The greyhound has inspired respect, devotion and admiration for its natural inclinations to race, run and win. Lawmakers swayed by lobby groups, like Grey2K and casino owners, fail to see what is in the best interests for the breed and an established industry.
The Spectrum Gaming Group Gambling Impact Study found pari-mutuels employ over 7,000 Floridians and provide $200 million in state revenue. These jobs and income would be lost, businesses destroyed and left to face hardships, should live-racing requirements for permit holders be eliminated or reduced.
The racing community is comprised of family businesses; food suppliers, veterinarians and the kennel establishments. Greyhounds receive care around the clock 365 days a year. Stocking, feeding and caring for a kennel is no small task. The dogs are fed, watered, turned out for play and potty time several times a day. The hounds are groomed, massaged, whirlpooled, checked over for soundness, weighed to make sure they maintain an optimal weight, and then exercised. Provincially produced feed and supplies are ordered. Bedding needs to be changed, kennels disinfected and water freshened daily. There are super sized boxes of dog cookies and pots of homemade stews to feed in the canine dormitory, all purchased at other Florida businesses. The kennel crates, a term defined by state government statutes, are large enough for a greyhound to stand, turn and stretch out. The kennel crates meet or exceed standards put forth by the HSUS & Florida mandates on greyhound welfare.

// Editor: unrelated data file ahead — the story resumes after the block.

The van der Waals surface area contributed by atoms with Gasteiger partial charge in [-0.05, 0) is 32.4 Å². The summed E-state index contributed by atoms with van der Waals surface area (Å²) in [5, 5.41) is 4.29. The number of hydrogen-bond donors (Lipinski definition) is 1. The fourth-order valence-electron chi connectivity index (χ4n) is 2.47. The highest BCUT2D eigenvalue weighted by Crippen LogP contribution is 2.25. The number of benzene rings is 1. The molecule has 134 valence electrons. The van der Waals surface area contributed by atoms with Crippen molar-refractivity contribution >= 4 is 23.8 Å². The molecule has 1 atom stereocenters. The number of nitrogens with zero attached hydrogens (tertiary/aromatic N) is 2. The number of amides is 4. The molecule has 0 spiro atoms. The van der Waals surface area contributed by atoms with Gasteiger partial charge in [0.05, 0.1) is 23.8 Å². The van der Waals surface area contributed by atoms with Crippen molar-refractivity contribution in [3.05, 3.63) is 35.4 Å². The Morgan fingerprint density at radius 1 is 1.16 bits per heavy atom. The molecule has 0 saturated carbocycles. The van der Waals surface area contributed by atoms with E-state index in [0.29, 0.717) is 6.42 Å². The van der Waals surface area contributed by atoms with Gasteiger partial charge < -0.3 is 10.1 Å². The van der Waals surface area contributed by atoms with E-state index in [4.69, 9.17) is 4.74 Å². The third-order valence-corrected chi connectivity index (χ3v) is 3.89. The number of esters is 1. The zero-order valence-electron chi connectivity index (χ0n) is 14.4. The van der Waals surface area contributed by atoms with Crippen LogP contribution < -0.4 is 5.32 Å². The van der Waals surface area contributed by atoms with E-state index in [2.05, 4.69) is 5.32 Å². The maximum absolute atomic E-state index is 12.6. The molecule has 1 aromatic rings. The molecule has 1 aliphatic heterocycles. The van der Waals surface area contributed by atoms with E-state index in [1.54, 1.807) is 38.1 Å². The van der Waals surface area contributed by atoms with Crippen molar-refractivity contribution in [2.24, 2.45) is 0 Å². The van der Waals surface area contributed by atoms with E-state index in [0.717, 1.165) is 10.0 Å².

To own, train or handle the racing greyhound, applicants are highly scrutinized by the state through an application process, fingerprints and an FBI background check. This process results in added fee revenue to the state & local police. Transgressions by racing professionals result in hefty fines or termination. The risk of injury rating in greyhound racing is .01-.03 percent. The National Collegiate Athletic Association reports human sports have a rate of injury anywhere from 4 to 35 percent. As with the NCAA, injuries that can occur in greyhound racing can be as simple as a pulled muscle or bruising.However, once the greyhounds are weighed in, they are in the custody of the track and the state. If there are any catastrophic injuries that occur during the race, it is the track management's obligation to look into the safety reports and adjust protocol. The kennel owners provide healthy dogs. Safety should be shared by all aspects of the industry.Other factors, such as age and ability, play into the equation.
With well over 200,000 greyhounds in homes, the industry maintains one of the highest pure-bred adoption rates in the country. The fact that so many well-adjusted greyhounds are seen at pet stores and dog parks is a testimony to the success of collaboration between adoption and racing.
Greyhounds sell for an average $6,484 and have been purchased for upwards of $80,000. It goes against logic that anyone would willfully destroy something with that much value, monetarily or emotionally. The racing community gives the greyhounds to adoption groups, at zero cost and usually accompanied with a donation, because they know the greyhounds will get the home they deserve.
The race kennels are Florida small businesses. They live, work and spend their dollars in their neighborhoods. Eliminating the live-racing requirement would squeeze them hard.The racing industry is full of compassionate people who want to work and raise their families in Florida. It is vital for Florida's economic health to adhere to the current requirement of live racing tied to the track-turned-casino permits.